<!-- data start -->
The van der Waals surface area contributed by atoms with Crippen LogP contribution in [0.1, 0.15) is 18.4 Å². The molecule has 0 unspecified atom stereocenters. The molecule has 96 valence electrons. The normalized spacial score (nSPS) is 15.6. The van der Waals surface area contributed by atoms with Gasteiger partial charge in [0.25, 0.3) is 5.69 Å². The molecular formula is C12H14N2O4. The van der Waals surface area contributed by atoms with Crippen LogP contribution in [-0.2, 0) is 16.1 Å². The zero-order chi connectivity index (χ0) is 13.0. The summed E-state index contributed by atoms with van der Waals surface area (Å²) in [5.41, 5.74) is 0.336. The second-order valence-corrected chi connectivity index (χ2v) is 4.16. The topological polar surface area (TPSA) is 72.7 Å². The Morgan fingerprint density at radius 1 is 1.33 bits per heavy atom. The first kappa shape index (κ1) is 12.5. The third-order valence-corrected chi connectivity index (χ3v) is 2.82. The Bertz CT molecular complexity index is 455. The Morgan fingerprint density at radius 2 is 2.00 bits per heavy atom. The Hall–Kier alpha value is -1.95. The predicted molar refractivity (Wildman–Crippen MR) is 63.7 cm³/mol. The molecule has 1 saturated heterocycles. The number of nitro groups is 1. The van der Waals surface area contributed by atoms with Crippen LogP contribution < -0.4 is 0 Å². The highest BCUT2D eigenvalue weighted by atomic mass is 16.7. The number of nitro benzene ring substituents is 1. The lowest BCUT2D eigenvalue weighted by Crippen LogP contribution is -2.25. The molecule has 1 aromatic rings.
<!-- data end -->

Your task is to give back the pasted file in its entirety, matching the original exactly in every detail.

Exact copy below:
The van der Waals surface area contributed by atoms with Crippen LogP contribution in [0.1, 0.15) is 18.4 Å². The molecule has 0 unspecified atom stereocenters. The molecule has 96 valence electrons. The normalized spacial score (nSPS) is 15.6. The van der Waals surface area contributed by atoms with Gasteiger partial charge in [0.25, 0.3) is 5.69 Å². The molecular formula is C12H14N2O4. The van der Waals surface area contributed by atoms with Crippen LogP contribution in [-0.2, 0) is 16.1 Å². The zero-order chi connectivity index (χ0) is 13.0. The summed E-state index contributed by atoms with van der Waals surface area (Å²) in [5.41, 5.74) is 0.336. The second-order valence-corrected chi connectivity index (χ2v) is 4.16. The topological polar surface area (TPSA) is 72.7 Å². The Morgan fingerprint density at radius 1 is 1.33 bits per heavy atom. The first kappa shape index (κ1) is 12.5. The third-order valence-corrected chi connectivity index (χ3v) is 2.82. The Bertz CT molecular complexity index is 455. The Morgan fingerprint density at radius 2 is 2.00 bits per heavy atom. The Hall–Kier alpha value is -1.95. The predicted molar refractivity (Wildman–Crippen MR) is 63.7 cm³/mol. The molecule has 1 saturated heterocycles. The number of nitro groups is 1. The van der Waals surface area contributed by atoms with Crippen LogP contribution < -0.4 is 0 Å². The highest BCUT2D eigenvalue weighted by atomic mass is 16.7. The number of nitro benzene ring substituents is 1. The lowest BCUT2D eigenvalue weighted by Crippen LogP contribution is -2.25. The molecule has 1 aromatic rings.